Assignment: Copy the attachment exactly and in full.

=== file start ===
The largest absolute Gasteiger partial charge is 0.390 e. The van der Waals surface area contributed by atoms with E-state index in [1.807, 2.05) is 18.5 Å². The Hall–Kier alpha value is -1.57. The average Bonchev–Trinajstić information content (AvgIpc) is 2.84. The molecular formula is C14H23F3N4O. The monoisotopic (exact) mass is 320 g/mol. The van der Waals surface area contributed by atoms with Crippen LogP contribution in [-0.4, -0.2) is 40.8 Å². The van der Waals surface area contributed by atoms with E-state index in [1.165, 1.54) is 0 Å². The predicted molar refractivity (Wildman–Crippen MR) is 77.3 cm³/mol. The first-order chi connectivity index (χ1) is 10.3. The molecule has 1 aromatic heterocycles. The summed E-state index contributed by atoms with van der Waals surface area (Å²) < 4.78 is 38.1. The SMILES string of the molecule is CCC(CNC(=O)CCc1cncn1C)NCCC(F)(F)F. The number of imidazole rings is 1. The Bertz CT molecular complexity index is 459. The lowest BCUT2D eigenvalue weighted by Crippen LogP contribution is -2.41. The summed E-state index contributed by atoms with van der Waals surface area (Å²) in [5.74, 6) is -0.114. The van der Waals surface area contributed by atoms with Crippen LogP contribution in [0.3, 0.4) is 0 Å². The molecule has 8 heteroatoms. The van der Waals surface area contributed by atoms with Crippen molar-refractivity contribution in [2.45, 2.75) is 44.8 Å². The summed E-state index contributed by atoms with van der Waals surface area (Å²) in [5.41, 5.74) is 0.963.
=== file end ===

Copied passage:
The largest absolute Gasteiger partial charge is 0.390 e. The van der Waals surface area contributed by atoms with E-state index in [1.807, 2.05) is 18.5 Å². The Hall–Kier alpha value is -1.57. The average Bonchev–Trinajstić information content (AvgIpc) is 2.84. The molecular formula is C14H23F3N4O. The monoisotopic (exact) mass is 320 g/mol. The van der Waals surface area contributed by atoms with Crippen LogP contribution in [-0.4, -0.2) is 40.8 Å². The van der Waals surface area contributed by atoms with E-state index in [1.165, 1.54) is 0 Å². The predicted molar refractivity (Wildman–Crippen MR) is 77.3 cm³/mol. The first-order chi connectivity index (χ1) is 10.3. The molecule has 1 aromatic heterocycles. The summed E-state index contributed by atoms with van der Waals surface area (Å²) < 4.78 is 38.1. The SMILES string of the molecule is CCC(CNC(=O)CCc1cncn1C)NCCC(F)(F)F. The number of imidazole rings is 1. The Bertz CT molecular complexity index is 459. The lowest BCUT2D eigenvalue weighted by Crippen LogP contribution is -2.41. The summed E-state index contributed by atoms with van der Waals surface area (Å²) in [5.74, 6) is -0.114. The van der Waals surface area contributed by atoms with Crippen LogP contribution in [0.3, 0.4) is 0 Å². The molecule has 8 heteroatoms. The van der Waals surface area contributed by atoms with Crippen molar-refractivity contribution in [2.45, 2.75) is 44.8 Å². The summed E-state index contributed by atoms with van der Waals surface area (Å²) in [5.41, 5.74) is 0.963.